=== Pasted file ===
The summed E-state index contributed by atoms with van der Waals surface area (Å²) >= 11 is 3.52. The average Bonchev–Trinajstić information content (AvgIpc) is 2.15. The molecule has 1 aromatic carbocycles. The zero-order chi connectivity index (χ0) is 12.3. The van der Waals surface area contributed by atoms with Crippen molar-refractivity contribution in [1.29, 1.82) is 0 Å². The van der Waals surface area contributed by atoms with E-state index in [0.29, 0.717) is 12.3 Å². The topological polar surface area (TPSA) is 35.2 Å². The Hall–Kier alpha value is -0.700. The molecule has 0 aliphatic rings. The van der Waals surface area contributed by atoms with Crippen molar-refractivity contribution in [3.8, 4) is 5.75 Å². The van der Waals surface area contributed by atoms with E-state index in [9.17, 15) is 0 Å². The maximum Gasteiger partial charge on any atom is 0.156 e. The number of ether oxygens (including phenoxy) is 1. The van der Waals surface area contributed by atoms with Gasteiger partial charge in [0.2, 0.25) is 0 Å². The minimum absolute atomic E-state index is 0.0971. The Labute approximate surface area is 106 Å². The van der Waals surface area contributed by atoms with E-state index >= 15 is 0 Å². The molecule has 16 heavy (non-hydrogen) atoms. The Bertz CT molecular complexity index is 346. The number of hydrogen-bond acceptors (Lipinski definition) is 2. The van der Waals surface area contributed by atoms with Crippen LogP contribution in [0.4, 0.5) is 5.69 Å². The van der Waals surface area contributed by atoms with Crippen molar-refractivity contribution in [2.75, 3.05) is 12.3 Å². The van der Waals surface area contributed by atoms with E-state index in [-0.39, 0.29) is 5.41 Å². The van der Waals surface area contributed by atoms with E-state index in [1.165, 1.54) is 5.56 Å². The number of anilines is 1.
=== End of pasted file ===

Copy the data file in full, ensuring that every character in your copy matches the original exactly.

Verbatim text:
The summed E-state index contributed by atoms with van der Waals surface area (Å²) >= 11 is 3.52. The average Bonchev–Trinajstić information content (AvgIpc) is 2.15. The molecule has 1 aromatic carbocycles. The zero-order chi connectivity index (χ0) is 12.3. The van der Waals surface area contributed by atoms with Crippen molar-refractivity contribution in [1.29, 1.82) is 0 Å². The van der Waals surface area contributed by atoms with E-state index in [0.29, 0.717) is 12.3 Å². The topological polar surface area (TPSA) is 35.2 Å². The Hall–Kier alpha value is -0.700. The molecule has 0 aliphatic rings. The van der Waals surface area contributed by atoms with Crippen molar-refractivity contribution in [3.8, 4) is 5.75 Å². The van der Waals surface area contributed by atoms with E-state index in [9.17, 15) is 0 Å². The maximum Gasteiger partial charge on any atom is 0.156 e. The number of ether oxygens (including phenoxy) is 1. The van der Waals surface area contributed by atoms with Gasteiger partial charge in [0.2, 0.25) is 0 Å². The minimum absolute atomic E-state index is 0.0971. The Labute approximate surface area is 106 Å². The van der Waals surface area contributed by atoms with E-state index >= 15 is 0 Å². The molecule has 16 heavy (non-hydrogen) atoms. The Bertz CT molecular complexity index is 346. The number of hydrogen-bond acceptors (Lipinski definition) is 2. The van der Waals surface area contributed by atoms with Crippen LogP contribution in [0.4, 0.5) is 5.69 Å². The van der Waals surface area contributed by atoms with Crippen molar-refractivity contribution in [2.75, 3.05) is 12.3 Å². The van der Waals surface area contributed by atoms with E-state index in [-0.39, 0.29) is 5.41 Å². The van der Waals surface area contributed by atoms with E-state index in [1.165, 1.54) is 5.56 Å². The number of anilines is 1.